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ators to which they are attached. One

One the increases in capital stock made posfour hundred horse power engine ran sible by them. seven months without stopping. The Producer gas, then, is made with approducers do even better. The Erie paratus which consists of a generator, a Railroad has two producers of 200 horse vaporizer and a scrubber.

The generpower each at Jersey City, one of which ator is a steel cylinder lined with firewas in continuous operation for seven brick, and having a revolving grate at the years. With the exception of the en- bottom. The bottom is closed by a water gineer in charge, the work around a gas seal which permits cleaning and removal producer power plant can be done by un- of ashes without interrupting the operaskilled men. If a gas receiver is used, and tion of the plant. At the top is an autoall large plants have them, the engine is matic charger, with double shutters, always ready to start. It can be brought through which coal can be introduced into full service in half a minute to a without interfering with the working of minute, for the cylinder requires no the generator. warming up and no draining as a steam To start up, the generator is filled with engine does. Even the producer can be fuel and lighted and the blower turned put in operation in fifteen or twenty on. Small plants have hand blowers, the minutes instead of the hour or hour and larger ones have blowers operated by a half needed to raise steam under a compressed air, which is stored while the boiler. Finally the gas producer power plant is in operation. When the coal is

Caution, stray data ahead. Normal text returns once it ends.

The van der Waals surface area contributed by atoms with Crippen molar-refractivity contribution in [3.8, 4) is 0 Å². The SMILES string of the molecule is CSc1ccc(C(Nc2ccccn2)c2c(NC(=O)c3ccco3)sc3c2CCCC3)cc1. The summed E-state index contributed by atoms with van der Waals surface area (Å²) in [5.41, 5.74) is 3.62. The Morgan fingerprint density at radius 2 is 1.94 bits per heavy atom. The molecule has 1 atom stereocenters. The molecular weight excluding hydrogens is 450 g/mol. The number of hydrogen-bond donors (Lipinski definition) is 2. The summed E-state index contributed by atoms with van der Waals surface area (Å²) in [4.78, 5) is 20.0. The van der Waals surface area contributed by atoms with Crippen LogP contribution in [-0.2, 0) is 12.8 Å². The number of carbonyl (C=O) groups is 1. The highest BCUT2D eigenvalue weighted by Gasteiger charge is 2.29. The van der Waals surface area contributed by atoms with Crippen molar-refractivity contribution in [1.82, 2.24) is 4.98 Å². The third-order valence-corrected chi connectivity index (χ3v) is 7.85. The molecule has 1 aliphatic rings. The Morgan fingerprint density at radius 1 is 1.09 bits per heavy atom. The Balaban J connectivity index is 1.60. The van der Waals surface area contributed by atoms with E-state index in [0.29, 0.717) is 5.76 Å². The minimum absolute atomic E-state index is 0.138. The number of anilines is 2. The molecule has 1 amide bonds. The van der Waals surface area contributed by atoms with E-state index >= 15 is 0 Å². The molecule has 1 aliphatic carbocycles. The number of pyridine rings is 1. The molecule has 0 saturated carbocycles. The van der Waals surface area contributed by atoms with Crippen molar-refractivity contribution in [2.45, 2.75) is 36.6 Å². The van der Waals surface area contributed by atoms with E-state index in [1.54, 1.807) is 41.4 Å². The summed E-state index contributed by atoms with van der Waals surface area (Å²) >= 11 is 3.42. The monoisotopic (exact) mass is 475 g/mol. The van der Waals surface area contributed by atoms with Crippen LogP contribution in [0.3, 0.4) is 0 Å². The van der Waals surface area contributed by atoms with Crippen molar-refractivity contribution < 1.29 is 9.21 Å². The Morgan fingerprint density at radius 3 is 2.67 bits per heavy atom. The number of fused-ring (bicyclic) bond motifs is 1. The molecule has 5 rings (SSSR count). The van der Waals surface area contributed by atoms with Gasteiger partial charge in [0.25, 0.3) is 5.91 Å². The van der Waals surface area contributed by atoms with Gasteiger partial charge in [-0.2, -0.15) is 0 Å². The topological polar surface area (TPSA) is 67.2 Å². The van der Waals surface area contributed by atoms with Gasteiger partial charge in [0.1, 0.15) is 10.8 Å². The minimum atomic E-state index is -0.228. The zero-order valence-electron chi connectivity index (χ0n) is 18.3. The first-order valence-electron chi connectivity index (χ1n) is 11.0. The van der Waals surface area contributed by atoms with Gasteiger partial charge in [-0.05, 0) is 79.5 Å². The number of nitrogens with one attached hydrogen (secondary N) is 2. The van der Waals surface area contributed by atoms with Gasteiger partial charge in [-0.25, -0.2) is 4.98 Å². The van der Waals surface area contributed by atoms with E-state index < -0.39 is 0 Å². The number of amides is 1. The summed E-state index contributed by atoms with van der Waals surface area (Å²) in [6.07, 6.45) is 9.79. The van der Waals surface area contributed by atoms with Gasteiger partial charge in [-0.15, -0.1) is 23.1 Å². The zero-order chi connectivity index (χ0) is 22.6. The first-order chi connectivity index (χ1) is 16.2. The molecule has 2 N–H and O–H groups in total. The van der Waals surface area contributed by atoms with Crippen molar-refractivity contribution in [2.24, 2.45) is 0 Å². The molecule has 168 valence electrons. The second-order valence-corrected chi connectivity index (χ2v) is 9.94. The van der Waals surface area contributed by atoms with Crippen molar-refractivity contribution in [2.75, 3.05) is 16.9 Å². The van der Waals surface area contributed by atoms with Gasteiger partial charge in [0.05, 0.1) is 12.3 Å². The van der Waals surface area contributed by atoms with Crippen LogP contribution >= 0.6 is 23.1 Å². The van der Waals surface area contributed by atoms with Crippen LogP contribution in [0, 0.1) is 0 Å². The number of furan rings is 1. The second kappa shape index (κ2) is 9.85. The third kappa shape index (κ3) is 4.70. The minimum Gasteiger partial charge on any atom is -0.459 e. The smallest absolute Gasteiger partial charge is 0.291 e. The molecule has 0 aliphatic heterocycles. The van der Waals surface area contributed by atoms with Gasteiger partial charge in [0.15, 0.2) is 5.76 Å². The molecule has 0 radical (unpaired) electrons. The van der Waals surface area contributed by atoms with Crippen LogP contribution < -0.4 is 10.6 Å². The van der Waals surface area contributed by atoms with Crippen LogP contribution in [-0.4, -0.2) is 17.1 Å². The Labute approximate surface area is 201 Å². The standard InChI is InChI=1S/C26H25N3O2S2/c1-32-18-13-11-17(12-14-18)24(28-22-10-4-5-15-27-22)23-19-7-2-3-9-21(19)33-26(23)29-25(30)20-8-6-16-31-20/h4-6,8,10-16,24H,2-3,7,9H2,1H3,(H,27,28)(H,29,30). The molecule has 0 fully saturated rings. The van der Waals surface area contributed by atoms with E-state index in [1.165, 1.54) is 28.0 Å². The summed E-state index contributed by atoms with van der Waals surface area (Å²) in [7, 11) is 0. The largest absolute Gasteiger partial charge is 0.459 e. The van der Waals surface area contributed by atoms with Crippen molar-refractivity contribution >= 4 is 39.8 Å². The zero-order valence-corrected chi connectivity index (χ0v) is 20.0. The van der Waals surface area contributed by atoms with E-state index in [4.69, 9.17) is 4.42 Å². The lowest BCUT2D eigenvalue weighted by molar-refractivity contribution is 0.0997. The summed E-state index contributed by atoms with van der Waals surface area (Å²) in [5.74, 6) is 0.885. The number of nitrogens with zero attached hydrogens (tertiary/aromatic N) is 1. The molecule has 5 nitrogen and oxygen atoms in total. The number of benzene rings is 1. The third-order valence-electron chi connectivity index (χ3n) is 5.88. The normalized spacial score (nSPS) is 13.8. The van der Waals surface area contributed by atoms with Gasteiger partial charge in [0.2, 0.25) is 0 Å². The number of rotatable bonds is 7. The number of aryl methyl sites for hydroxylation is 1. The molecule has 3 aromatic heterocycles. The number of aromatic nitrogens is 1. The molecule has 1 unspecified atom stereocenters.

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TWIN TANDEM 3000-HORSEPOWER GAS ENGINE. This huge machine is started by compressed air, stored while the engine is at work.

plant is quiet and law-abiding. It is not incandescent, the air valve at the bottom forever lying in wait to get a chance to is closed and the valves are opened which blow the plant and everyone around it permit the gas to flow into the vaporizer. into smithereens. Explosions of cylin- This is a water-jacketed pipe or vessel ders or accidental gas explosions doing in which water is maintained at a condamage of any consequence are almost stant level. In passing through tlie unknown.

vaporizer the gas gives up its heat and in The instrumentality through which doing so generates a little steam in the such economic miracles are wrought surrounding water, which, mixed with possesses a lively interest for all. Rad- air is fed to the generator. The gas then ical reductions in the expense of power flows into the scrubber where impurities means a cheapening in the cost of pro- are washed out in a cylinder of coke upon duction of manufactured articles. Of which water is sprayed, through a water course the ordinary citizen does not seal and then over trays filled with sawdirectly profit by these economies, nor dust, when it is ready to go into the should he expect to do so ; but he is freely engine cylinder or into the receiver to welcome to the pleasure of reading about wait until wanted. The process is automatic and the apparatus requires no at- are in successful operation and the field tention, except to put in charges of coal for their operation is unlimited. about three times in ten hours, to clean The gas producer is not as clumsy nor out the scrubbers every two or three as bulky as it would appear from a writweeks and to remove the ashes when ten description. Just to give an idea of you happen to think of it.